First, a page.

Alternate History

Bernard of Italy (Magnam Europae)

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Bernard I
Timeline: Magnam Europae

King of Italy
April 2, 814 – 18 November 825

Predecessor: Pepin I
Successor: Office abolished

Byzantine Emperor
24 February 840 – 12 May 843

Predecessor: Pepin I
Successor: Atticus I

Holy Roman Emperor
3 March 840 – 12 May 843

Predecessor: Charles I
Successor: Lothair I
Born: 797
Died: 12 May 843
Spouse: Juliana
House: Carolingian
Father: Pepin I
Mother: Unknown
Religion: Christian

Bernard I (797-843), also known as Bernard of Italy, was the King of Italy during Pepin I's rule and the commander of the Frankish forces in the Unification Wars after Louis I's injury. In the late 820s, he retired from the war to take part in Byzantine politics and to stay with his wife, Juliana. When Pepin I died, he was next in line for the Byzantine throne. He held the throne for three years before passing away in 840.

Early Life

Bernard I was the illegitimate son of Pepin I and an unknown mother. The details of his life before becoming king are shrouded in obscurity. What is known is that he stayed in Italy with his father until Charlemagne's death in 814. He is said to have participated in several battles in the Unification Wars under the command of his father in order to learn effective fighting and leadership styles. Most of his time, however, was spent in Italy, learning how to lead a nation.

Bernard also visited the Byzantine Empire several times. During his visits, he fell in love with Juliana, a Byzantine noble from Constantinople.

King of Italy

When Charlemagne died, Bernard was placed in charge of Italy by Louis I. He was responsible for overseeing the re-acquisition of Ravenna by the Byzantine Empire. When Louis I was injured in an ambush, he was unable to fight in the war. While Louis continued to oversee the war from afar, Bernard fought on his behalf, claiming honor and victory for Francia in many battles. When he was not fighting in the war, he was spending time in either Italy or Constantinople. In 819, he married Juliana.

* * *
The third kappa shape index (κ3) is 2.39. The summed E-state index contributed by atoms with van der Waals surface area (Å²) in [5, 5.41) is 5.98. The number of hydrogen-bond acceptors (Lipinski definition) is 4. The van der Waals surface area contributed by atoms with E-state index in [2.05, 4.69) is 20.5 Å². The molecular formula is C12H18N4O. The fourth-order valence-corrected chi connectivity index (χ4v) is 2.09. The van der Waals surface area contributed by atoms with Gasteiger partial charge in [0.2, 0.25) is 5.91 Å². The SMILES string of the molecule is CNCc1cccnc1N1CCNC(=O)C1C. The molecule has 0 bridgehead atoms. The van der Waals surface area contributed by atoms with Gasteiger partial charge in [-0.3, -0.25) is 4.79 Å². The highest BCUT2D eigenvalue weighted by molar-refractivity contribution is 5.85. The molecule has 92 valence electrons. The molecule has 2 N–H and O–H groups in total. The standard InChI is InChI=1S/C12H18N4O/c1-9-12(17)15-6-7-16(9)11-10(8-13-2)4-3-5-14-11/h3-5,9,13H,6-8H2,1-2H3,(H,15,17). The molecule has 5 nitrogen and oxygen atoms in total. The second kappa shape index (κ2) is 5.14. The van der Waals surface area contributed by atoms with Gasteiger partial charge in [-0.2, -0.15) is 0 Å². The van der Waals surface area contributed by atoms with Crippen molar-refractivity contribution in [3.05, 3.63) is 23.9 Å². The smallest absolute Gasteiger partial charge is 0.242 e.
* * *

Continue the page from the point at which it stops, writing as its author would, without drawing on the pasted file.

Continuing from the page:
Due to his time spent away from Italy, the subkingdom's economy began to suffer. Public opinion of Bernard began to falter quickly. Bernard was forced to return to Italy when Milan revolted. His performance as King of Italy was still unsatisfactory and he was removed from office by Louis I. The office remained vacant and Louis I remained in control of Italy.

Settling Down

Bernard moved to Constantinople in 825 to be with Juliana. The couple had already produced one child, Atticus, in 819. In 825, the couple gave birth to two more children: Damian, and Carloman. Bernard lived in Constantinople for the rest of his life. Pepin I granted Bernard an estate and a place as a strategos in the Byzantine Empire. He briefly saw action at the Battle of Ras, though he largely remained in Constantinople as a political figure. In politics, he was noted for being very cunning and motivated by a desire to recover his soiled reputation.

Byzantine Emperor

When Pepin I died of a stroke, Bernard became the Byzantine Emperor. He was crowned Holy Roman Emperor within a few weeks of his father's death, which may have been an attempt to bring the Eastern Roman Empire closer to the Franks and the Papacy. Bernard's rule was largely uneventful, though he carried on the work of improving relations with the Frankish Empire. It is said that he attempted to restore the title of King of Italy within the Frankish Empire by manipulating a number of Frankish nobles, but the attempts remained unsuccessful.


Bernard I was found dead in his chambers in 843. The cause of death is unknown, which led to the belief that he was poisoned. While this cannot be verified, it was the subject of many conspiracy theories regarding the rise of Atticus I to the Byzantine throne.


Despite Bernard's attempts to recover his reputation, his inaction in Italy that resulted in his expulsion from Italy led to ridicule among the other strategos in the Byzantine Empire. Atticus I, his heir, assumed the throne of Byzantine Emperor immediately following Bernard's death. His other children, Carloman and Damian, were named strategoi of the Byzantine Empire.

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